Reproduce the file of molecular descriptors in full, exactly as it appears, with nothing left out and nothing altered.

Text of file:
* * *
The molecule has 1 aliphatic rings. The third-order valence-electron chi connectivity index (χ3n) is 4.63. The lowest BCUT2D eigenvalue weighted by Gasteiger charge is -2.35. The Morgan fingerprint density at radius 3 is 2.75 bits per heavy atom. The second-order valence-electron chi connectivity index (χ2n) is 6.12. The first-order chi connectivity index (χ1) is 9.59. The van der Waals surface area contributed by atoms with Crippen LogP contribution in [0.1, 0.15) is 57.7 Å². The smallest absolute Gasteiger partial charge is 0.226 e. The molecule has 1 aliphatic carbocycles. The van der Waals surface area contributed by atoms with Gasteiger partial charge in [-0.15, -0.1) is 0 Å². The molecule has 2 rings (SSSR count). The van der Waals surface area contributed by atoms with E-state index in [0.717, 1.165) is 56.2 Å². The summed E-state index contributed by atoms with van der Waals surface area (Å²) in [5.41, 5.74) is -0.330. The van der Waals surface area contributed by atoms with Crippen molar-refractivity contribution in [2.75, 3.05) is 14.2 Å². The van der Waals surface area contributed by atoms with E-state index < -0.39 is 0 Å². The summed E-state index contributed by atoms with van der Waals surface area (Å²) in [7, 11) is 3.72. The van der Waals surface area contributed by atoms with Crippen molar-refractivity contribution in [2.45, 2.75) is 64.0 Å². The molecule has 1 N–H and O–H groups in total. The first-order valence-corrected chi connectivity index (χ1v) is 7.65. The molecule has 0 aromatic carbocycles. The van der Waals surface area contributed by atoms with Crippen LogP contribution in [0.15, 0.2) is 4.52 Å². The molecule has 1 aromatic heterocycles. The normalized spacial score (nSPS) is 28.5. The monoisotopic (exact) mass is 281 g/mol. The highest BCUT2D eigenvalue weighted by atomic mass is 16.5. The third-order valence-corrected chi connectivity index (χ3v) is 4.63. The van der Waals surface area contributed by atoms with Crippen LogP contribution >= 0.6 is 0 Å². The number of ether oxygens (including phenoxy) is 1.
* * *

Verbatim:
The molecule has 1 aliphatic rings. The third-order valence-electron chi connectivity index (χ3n) is 4.63. The lowest BCUT2D eigenvalue weighted by Gasteiger charge is -2.35. The Morgan fingerprint density at radius 3 is 2.75 bits per heavy atom. The second-order valence-electron chi connectivity index (χ2n) is 6.12. The first-order chi connectivity index (χ1) is 9.59. The van der Waals surface area contributed by atoms with Crippen LogP contribution in [0.1, 0.15) is 57.7 Å². The smallest absolute Gasteiger partial charge is 0.226 e. The molecule has 1 aliphatic carbocycles. The van der Waals surface area contributed by atoms with Gasteiger partial charge in [-0.15, -0.1) is 0 Å². The molecule has 2 rings (SSSR count). The van der Waals surface area contributed by atoms with E-state index in [0.717, 1.165) is 56.2 Å². The summed E-state index contributed by atoms with van der Waals surface area (Å²) in [5.41, 5.74) is -0.330. The van der Waals surface area contributed by atoms with Crippen molar-refractivity contribution in [2.75, 3.05) is 14.2 Å². The van der Waals surface area contributed by atoms with E-state index < -0.39 is 0 Å². The summed E-state index contributed by atoms with van der Waals surface area (Å²) in [7, 11) is 3.72. The van der Waals surface area contributed by atoms with Crippen molar-refractivity contribution in [2.45, 2.75) is 64.0 Å². The molecule has 1 N–H and O–H groups in total. The first-order valence-corrected chi connectivity index (χ1v) is 7.65. The molecule has 0 aromatic carbocycles. The van der Waals surface area contributed by atoms with Crippen LogP contribution in [0.15, 0.2) is 4.52 Å². The molecule has 1 aromatic heterocycles. The normalized spacial score (nSPS) is 28.5. The monoisotopic (exact) mass is 281 g/mol. The highest BCUT2D eigenvalue weighted by atomic mass is 16.5. The third-order valence-corrected chi connectivity index (χ3v) is 4.63. The van der Waals surface area contributed by atoms with Crippen LogP contribution >= 0.6 is 0 Å². The number of ether oxygens (including phenoxy) is 1.